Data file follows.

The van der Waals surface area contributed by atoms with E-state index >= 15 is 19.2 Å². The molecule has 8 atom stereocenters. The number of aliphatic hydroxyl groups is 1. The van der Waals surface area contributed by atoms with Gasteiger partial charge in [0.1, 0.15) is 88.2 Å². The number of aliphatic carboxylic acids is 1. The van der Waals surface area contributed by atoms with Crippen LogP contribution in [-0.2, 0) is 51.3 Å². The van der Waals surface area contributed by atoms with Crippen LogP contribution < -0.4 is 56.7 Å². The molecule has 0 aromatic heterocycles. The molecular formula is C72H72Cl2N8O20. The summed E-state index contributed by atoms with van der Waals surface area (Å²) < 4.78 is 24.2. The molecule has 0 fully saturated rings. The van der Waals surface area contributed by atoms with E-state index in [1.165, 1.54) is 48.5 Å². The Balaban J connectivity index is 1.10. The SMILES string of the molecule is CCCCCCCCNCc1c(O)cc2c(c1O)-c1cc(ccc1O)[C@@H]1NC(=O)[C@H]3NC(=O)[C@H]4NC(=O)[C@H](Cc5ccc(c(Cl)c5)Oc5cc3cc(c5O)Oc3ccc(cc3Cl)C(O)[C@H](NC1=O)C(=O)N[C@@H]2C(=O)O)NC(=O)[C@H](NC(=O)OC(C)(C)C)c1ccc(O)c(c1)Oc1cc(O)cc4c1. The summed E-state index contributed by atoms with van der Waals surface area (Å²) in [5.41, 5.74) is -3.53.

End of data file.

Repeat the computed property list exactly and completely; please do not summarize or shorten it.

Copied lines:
The van der Waals surface area contributed by atoms with E-state index >= 15 is 19.2 Å². The molecule has 8 atom stereocenters. The number of aliphatic hydroxyl groups is 1. The van der Waals surface area contributed by atoms with Gasteiger partial charge in [0.1, 0.15) is 88.2 Å². The number of aliphatic carboxylic acids is 1. The van der Waals surface area contributed by atoms with Crippen LogP contribution in [-0.2, 0) is 51.3 Å². The van der Waals surface area contributed by atoms with Crippen LogP contribution < -0.4 is 56.7 Å². The molecule has 0 aromatic heterocycles. The molecular formula is C72H72Cl2N8O20. The summed E-state index contributed by atoms with van der Waals surface area (Å²) < 4.78 is 24.2. The molecule has 0 fully saturated rings. The van der Waals surface area contributed by atoms with E-state index in [1.165, 1.54) is 48.5 Å². The Balaban J connectivity index is 1.10. The SMILES string of the molecule is CCCCCCCCNCc1c(O)cc2c(c1O)-c1cc(ccc1O)[C@@H]1NC(=O)[C@H]3NC(=O)[C@H]4NC(=O)[C@H](Cc5ccc(c(Cl)c5)Oc5cc3cc(c5O)Oc3ccc(cc3Cl)C(O)[C@H](NC1=O)C(=O)N[C@@H]2C(=O)O)NC(=O)[C@H](NC(=O)OC(C)(C)C)c1ccc(O)c(c1)Oc1cc(O)cc4c1. The summed E-state index contributed by atoms with van der Waals surface area (Å²) in [5.41, 5.74) is -3.53.